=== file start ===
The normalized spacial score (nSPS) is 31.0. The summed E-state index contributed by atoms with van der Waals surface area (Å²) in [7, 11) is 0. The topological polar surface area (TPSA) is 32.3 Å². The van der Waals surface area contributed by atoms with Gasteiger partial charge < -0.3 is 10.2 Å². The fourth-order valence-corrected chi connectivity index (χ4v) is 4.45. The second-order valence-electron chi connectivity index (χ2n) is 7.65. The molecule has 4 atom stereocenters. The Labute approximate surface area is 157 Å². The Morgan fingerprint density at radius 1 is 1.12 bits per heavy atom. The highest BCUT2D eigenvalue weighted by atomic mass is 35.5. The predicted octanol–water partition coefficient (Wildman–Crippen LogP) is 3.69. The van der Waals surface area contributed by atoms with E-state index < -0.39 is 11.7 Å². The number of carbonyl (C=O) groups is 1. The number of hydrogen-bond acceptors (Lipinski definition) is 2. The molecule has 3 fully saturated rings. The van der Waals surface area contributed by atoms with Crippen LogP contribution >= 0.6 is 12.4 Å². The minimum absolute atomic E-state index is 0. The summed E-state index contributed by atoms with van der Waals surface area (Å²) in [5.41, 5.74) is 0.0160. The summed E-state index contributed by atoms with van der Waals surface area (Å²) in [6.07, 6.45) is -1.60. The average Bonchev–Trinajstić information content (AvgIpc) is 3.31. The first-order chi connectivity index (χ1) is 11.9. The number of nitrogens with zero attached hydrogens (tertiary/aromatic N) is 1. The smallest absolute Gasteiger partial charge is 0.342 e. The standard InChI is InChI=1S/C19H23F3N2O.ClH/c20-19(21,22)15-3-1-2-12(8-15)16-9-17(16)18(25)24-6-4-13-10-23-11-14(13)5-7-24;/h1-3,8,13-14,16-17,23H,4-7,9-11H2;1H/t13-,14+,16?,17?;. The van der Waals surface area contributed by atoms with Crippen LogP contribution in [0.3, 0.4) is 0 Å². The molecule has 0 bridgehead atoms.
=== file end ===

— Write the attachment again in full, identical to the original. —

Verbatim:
The normalized spacial score (nSPS) is 31.0. The summed E-state index contributed by atoms with van der Waals surface area (Å²) in [7, 11) is 0. The topological polar surface area (TPSA) is 32.3 Å². The van der Waals surface area contributed by atoms with Gasteiger partial charge < -0.3 is 10.2 Å². The fourth-order valence-corrected chi connectivity index (χ4v) is 4.45. The second-order valence-electron chi connectivity index (χ2n) is 7.65. The molecule has 4 atom stereocenters. The Labute approximate surface area is 157 Å². The Morgan fingerprint density at radius 1 is 1.12 bits per heavy atom. The highest BCUT2D eigenvalue weighted by atomic mass is 35.5. The predicted octanol–water partition coefficient (Wildman–Crippen LogP) is 3.69. The van der Waals surface area contributed by atoms with E-state index < -0.39 is 11.7 Å². The number of carbonyl (C=O) groups is 1. The number of hydrogen-bond acceptors (Lipinski definition) is 2. The molecule has 3 fully saturated rings. The van der Waals surface area contributed by atoms with Crippen LogP contribution >= 0.6 is 12.4 Å². The minimum absolute atomic E-state index is 0. The summed E-state index contributed by atoms with van der Waals surface area (Å²) in [5.41, 5.74) is 0.0160. The summed E-state index contributed by atoms with van der Waals surface area (Å²) in [6.07, 6.45) is -1.60. The average Bonchev–Trinajstić information content (AvgIpc) is 3.31. The first-order chi connectivity index (χ1) is 11.9. The number of nitrogens with zero attached hydrogens (tertiary/aromatic N) is 1. The smallest absolute Gasteiger partial charge is 0.342 e. The standard InChI is InChI=1S/C19H23F3N2O.ClH/c20-19(21,22)15-3-1-2-12(8-15)16-9-17(16)18(25)24-6-4-13-10-23-11-14(13)5-7-24;/h1-3,8,13-14,16-17,23H,4-7,9-11H2;1H/t13-,14+,16?,17?;. The van der Waals surface area contributed by atoms with Crippen LogP contribution in [0.3, 0.4) is 0 Å². The molecule has 0 bridgehead atoms.